You are a National Football League head coach. Your team has the ball on its own 29-yard line. It’s fourth down, and you need only one yard for a first down. It’s overtime, and the score is tied. What do you do?
The conventional wisdom suggests that in this situation, your team should punt the ball. In a November game against the New Orleans Saints, however, Atlanta Falcons head coach Mike Smith took the unconventional approach, having Michael Turner run the ball. But the Saints defence stuffed Turner, and the Falcons went on to lose the game.
Despite the loss, Smith’s call was in his team’s best interest. Economists and statisticians have repeatedly found that coaches are far too conservative in their fourth-down play-calling. In this situation, Kevin Meers of Harvard College Sports Analysis estimated that the Falcons had a 39% chance of winning the game had they punted, but a 47% chance of winning the game by trying for a first down.
So why are coaches making choices that reduce their team’s chances of success? It’s a simple matter of incentives. Smith was widely criticized for a call seen as unnecessarily risky; “Mike Smith’s fourth down call backfires on Falcons,” read a typical headline the next day. Had the Falcons punted instead and still lost, nobody would have blamed Smith for following the conventional wisdom.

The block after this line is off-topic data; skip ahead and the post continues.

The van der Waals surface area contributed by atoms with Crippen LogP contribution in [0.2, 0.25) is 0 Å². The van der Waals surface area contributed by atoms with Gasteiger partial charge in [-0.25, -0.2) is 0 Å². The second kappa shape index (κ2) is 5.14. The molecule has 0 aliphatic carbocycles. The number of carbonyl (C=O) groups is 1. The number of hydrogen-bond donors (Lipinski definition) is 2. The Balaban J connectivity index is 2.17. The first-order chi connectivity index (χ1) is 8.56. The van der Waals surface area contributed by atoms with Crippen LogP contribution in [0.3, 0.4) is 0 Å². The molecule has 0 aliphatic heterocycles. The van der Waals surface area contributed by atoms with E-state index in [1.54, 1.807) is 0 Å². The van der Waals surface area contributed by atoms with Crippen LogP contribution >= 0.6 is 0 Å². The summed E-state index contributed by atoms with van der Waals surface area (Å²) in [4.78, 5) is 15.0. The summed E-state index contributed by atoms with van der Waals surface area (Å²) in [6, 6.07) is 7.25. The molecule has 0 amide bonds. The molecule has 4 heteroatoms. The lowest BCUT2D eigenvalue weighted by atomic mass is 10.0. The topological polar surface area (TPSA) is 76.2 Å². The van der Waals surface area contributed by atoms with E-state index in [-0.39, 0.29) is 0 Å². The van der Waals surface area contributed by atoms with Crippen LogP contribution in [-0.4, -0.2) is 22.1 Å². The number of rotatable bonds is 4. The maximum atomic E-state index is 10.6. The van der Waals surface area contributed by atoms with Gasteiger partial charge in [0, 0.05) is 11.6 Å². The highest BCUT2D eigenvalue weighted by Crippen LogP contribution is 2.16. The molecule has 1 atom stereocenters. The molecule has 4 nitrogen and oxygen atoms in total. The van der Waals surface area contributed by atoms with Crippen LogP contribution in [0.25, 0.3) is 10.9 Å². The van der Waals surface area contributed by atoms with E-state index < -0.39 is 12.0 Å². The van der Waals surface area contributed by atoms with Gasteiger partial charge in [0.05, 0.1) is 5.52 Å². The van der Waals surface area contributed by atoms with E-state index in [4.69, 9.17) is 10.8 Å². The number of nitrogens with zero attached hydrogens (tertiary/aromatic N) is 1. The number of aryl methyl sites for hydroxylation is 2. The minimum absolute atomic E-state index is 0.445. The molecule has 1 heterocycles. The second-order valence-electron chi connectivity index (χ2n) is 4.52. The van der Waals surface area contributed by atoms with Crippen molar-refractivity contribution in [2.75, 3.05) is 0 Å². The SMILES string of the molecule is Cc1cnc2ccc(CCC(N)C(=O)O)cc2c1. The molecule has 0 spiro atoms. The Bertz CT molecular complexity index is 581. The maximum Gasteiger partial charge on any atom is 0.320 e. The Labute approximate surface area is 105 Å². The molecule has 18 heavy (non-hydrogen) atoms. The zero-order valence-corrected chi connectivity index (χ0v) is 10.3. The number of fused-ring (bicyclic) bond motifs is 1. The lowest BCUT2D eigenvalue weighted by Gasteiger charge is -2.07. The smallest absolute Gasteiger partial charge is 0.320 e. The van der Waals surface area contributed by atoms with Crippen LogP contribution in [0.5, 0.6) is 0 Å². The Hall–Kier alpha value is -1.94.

But what if Smith’s gamble had paid off and the Falcons had won? Certainly he would have shared some credit with his players. But plenty of observers would have criticized his aggressiveness as a reckless gamble; after all, they’d reason, the Falcons may have won anyway by playing it safe. The numbers show Smith’s call was in the team’s best interest, but there was far more downside risk than upside benefit for Smith personally in making the move. John Maynard Keynes wasn’t off the mark when he wrote, “Worldly wisdom teaches that it is better for reputation to fail conventionally than to succeed unconventionally.”
The criticism levelled against Smith reminds us that decision makers have incentives to do things the way they’ve always been done. That’s as true outside the world of sports as in. But economic growth and business development require innovation, which by its nature involves new ways of performing tasks. Inherent to innovation is a willingness to take risks and to accept the occasional failure.
Canada’s track record here is poor; the Conference Board of Canada ranks us 14th out of 17 developed countries in innovation. If we want to see increased economic growth, managers must be unafraid to innovate, and be willing to go against the status quo when the data are on their side. They must also be unafraid to let their staff do likewise—but that means being willing to accept or even embrace good failures, so that risk-taking isn’t disincentivized. The tech world knows this, but it’s crucial that the broader business community changes its approach.
And maybe someday, football fans will, too.
Mike Moffatt is an economist at the Richard Ivey School of Business and blogger for Worthwhile Canadian Initiative